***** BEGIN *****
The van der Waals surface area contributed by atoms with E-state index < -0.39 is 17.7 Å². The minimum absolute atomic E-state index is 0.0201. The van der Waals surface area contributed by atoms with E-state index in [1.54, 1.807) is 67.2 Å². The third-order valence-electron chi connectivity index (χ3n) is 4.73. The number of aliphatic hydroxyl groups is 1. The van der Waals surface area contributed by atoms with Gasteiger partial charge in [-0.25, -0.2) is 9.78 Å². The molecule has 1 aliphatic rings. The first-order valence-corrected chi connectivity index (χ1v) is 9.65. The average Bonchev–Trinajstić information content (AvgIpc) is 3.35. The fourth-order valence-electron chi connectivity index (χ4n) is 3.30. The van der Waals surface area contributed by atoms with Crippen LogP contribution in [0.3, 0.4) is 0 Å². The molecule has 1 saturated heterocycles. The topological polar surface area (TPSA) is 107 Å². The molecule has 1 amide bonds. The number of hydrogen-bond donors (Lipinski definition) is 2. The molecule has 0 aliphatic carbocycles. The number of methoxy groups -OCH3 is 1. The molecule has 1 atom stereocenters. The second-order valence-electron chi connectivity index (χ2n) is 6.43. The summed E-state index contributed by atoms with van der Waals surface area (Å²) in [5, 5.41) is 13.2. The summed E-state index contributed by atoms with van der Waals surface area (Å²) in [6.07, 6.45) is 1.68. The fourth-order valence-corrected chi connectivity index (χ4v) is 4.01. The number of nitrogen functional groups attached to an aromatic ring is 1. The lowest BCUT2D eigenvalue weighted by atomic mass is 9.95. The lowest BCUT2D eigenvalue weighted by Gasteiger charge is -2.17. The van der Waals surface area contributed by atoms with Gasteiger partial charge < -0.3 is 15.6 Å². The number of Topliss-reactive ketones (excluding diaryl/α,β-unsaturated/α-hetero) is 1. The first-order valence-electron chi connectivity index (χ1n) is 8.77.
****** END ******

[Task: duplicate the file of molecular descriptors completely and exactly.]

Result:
The van der Waals surface area contributed by atoms with E-state index < -0.39 is 17.7 Å². The minimum absolute atomic E-state index is 0.0201. The van der Waals surface area contributed by atoms with E-state index in [1.54, 1.807) is 67.2 Å². The third-order valence-electron chi connectivity index (χ3n) is 4.73. The number of aliphatic hydroxyl groups is 1. The van der Waals surface area contributed by atoms with Gasteiger partial charge in [-0.25, -0.2) is 9.78 Å². The molecule has 1 aliphatic rings. The first-order valence-corrected chi connectivity index (χ1v) is 9.65. The average Bonchev–Trinajstić information content (AvgIpc) is 3.35. The fourth-order valence-electron chi connectivity index (χ4n) is 3.30. The van der Waals surface area contributed by atoms with Crippen LogP contribution in [0.3, 0.4) is 0 Å². The molecule has 1 saturated heterocycles. The topological polar surface area (TPSA) is 107 Å². The molecule has 1 amide bonds. The number of hydrogen-bond donors (Lipinski definition) is 2. The molecule has 0 aliphatic carbocycles. The number of methoxy groups -OCH3 is 1. The molecule has 1 atom stereocenters. The second-order valence-electron chi connectivity index (χ2n) is 6.43. The summed E-state index contributed by atoms with van der Waals surface area (Å²) in [5, 5.41) is 13.2. The summed E-state index contributed by atoms with van der Waals surface area (Å²) in [6.07, 6.45) is 1.68. The fourth-order valence-corrected chi connectivity index (χ4v) is 4.01. The number of nitrogen functional groups attached to an aromatic ring is 1. The lowest BCUT2D eigenvalue weighted by atomic mass is 9.95. The lowest BCUT2D eigenvalue weighted by Gasteiger charge is -2.17. The van der Waals surface area contributed by atoms with Gasteiger partial charge < -0.3 is 15.6 Å². The number of Topliss-reactive ketones (excluding diaryl/α,β-unsaturated/α-hetero) is 1. The first-order valence-electron chi connectivity index (χ1n) is 8.77.